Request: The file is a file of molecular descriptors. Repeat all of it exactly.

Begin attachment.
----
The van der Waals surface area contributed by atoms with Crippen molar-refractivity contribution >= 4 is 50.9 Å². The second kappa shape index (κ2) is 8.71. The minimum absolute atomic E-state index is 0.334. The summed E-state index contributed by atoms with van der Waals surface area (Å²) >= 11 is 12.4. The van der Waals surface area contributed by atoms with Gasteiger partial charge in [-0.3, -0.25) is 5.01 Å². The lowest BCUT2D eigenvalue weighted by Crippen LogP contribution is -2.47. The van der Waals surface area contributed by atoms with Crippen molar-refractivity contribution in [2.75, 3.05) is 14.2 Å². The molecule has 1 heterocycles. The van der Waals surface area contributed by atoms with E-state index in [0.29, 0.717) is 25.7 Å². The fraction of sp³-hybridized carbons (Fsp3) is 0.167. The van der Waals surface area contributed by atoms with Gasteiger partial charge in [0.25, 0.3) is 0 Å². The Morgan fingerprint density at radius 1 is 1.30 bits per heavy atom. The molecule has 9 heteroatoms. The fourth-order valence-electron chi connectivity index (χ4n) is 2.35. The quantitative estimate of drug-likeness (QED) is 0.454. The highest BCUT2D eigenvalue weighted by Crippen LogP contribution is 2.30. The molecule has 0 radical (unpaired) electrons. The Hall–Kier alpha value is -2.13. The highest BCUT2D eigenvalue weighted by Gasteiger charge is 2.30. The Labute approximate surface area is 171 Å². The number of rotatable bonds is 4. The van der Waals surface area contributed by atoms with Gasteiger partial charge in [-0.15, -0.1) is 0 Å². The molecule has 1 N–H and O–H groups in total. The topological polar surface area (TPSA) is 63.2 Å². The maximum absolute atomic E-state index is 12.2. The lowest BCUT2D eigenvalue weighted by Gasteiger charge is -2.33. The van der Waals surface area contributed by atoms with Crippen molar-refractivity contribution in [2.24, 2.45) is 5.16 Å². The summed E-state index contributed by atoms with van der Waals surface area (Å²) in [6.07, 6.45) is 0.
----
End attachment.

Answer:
The van der Waals surface area contributed by atoms with Crippen molar-refractivity contribution >= 4 is 50.9 Å². The second kappa shape index (κ2) is 8.71. The minimum absolute atomic E-state index is 0.334. The summed E-state index contributed by atoms with van der Waals surface area (Å²) >= 11 is 12.4. The van der Waals surface area contributed by atoms with Gasteiger partial charge in [-0.3, -0.25) is 5.01 Å². The lowest BCUT2D eigenvalue weighted by Crippen LogP contribution is -2.47. The van der Waals surface area contributed by atoms with Crippen molar-refractivity contribution in [2.75, 3.05) is 14.2 Å². The molecule has 1 heterocycles. The van der Waals surface area contributed by atoms with E-state index in [0.29, 0.717) is 25.7 Å². The fraction of sp³-hybridized carbons (Fsp3) is 0.167. The van der Waals surface area contributed by atoms with Gasteiger partial charge in [0.25, 0.3) is 0 Å². The Morgan fingerprint density at radius 1 is 1.30 bits per heavy atom. The molecule has 9 heteroatoms. The fourth-order valence-electron chi connectivity index (χ4n) is 2.35. The quantitative estimate of drug-likeness (QED) is 0.454. The highest BCUT2D eigenvalue weighted by Crippen LogP contribution is 2.30. The molecule has 0 radical (unpaired) electrons. The Hall–Kier alpha value is -2.13. The highest BCUT2D eigenvalue weighted by Gasteiger charge is 2.30. The Labute approximate surface area is 171 Å². The number of rotatable bonds is 4. The van der Waals surface area contributed by atoms with Gasteiger partial charge in [-0.15, -0.1) is 0 Å². The molecule has 1 N–H and O–H groups in total. The topological polar surface area (TPSA) is 63.2 Å². The maximum absolute atomic E-state index is 12.2. The lowest BCUT2D eigenvalue weighted by Gasteiger charge is -2.33. The van der Waals surface area contributed by atoms with Crippen molar-refractivity contribution in [2.24, 2.45) is 5.16 Å². The summed E-state index contributed by atoms with van der Waals surface area (Å²) in [6.07, 6.45) is 0.